Anything can happen once virtually everyone who couldn't give a shit doesn't when the time actually comes for them to.
posted by crasspastor at 2:25 AM on November 23, 2003


crass is right--when 1/2 the country still loves a guy who's doing nothing except take away rights, create wars, hurt the economy for decades to come, try to privatize the meager safety net (SS and medicare) and public education system, cut taxes on the rich and reduce governmental recourse and oversight of corporations, etc...even when millions of jobs have been lost and aren't coming back (let alone the soldiers that won't come back), it's depressing to say the least.
posted by amberglow at 7:01 AM on November 23, 2003


Because someone asked:

The President of the United States of America's Oath of Office
I do solemnly swear (or affirm) that I will faithfully execute the office of President of the United States, and will to the best of my ability, preserve, protect and defend the Constitution of the United States.
The Congressional Oath of Office
I do solemnly swear (or affirm) that I will support and defend the Constitution of the United States against all enemies, foreign and domestic; that I will bear true faith and allegiance to the same; that I take this obligation freely, without any mental reservation or purpose of evasion; and that I will well and faithfully discharge the duties of the office on which I am about to enter. So help me God.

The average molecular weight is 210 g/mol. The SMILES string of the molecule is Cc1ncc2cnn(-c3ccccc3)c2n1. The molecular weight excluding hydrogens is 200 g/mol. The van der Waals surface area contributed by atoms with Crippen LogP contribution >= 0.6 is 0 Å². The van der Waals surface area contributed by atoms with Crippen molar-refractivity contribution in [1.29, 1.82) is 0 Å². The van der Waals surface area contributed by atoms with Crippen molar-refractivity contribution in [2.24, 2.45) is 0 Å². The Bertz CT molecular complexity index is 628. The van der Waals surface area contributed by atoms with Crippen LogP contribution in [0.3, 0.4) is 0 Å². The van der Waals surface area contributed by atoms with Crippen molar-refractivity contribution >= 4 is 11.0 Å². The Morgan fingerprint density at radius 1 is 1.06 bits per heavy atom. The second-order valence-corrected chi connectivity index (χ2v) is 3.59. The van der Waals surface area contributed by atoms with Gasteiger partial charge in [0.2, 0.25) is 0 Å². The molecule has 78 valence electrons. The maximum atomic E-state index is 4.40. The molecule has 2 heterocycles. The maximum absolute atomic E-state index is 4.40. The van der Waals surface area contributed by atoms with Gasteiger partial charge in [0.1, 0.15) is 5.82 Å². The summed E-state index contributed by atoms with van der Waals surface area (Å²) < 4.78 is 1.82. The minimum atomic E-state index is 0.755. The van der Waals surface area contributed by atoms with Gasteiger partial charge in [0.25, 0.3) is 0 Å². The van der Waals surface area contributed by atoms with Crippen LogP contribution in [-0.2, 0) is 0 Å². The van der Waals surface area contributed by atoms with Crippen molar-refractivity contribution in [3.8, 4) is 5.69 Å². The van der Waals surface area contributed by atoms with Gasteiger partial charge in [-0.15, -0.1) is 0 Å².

The US Armed Forces Officer's Oath
I do solemnly swear (or affirm) that I will support and defend the Constitution of the United States against all enemies, foreign and domestic; that I will bear true faith and allegiance to the same; that I will obey the orders of the President of the United States, that I make this obligation freely, without any mental reservation or purpose of evasion, and that I will well and faithfully discharge the duties of the office of _ _ _ _ _ upon which I am about to enter, so help me God.
The US Armed Forces Oath of Enlistment
I do solemnly swear (or affirm) that I will support and defend the Constitution of the United States against all enemies, foreign and domestic; that I will bear true faith and allegiance to the same; and that I will obey the orders of the President of the United States and the orders of the officers appointed over me, according to regulations and the Uniform Code of Military Justice. So help me God.
Each of these oaths, for the President, for all Senators and Members of the House, for each member of the military from four star generals to the lowliest grunt, lays out their primary, and frequently sole responsibility: defense of the Constitution of The United States of America. Not to protect my life, not to make me feel safe, not to avenge wrongs, but to defend the Constitution.
posted by NortonDC at 7:51 PM on November 23, 2003


Thanks for the legwork Nort!
posted by crasspastor at 10:09 PM on November 23, 2003


Nice, NortonDC.
posted by Civil_Disobedient at 12:40 AM on November 24, 2003


I third that: The right facts at the right time. That one's a keeper.
posted by troutfishing at 1:45 PM on November 24, 2003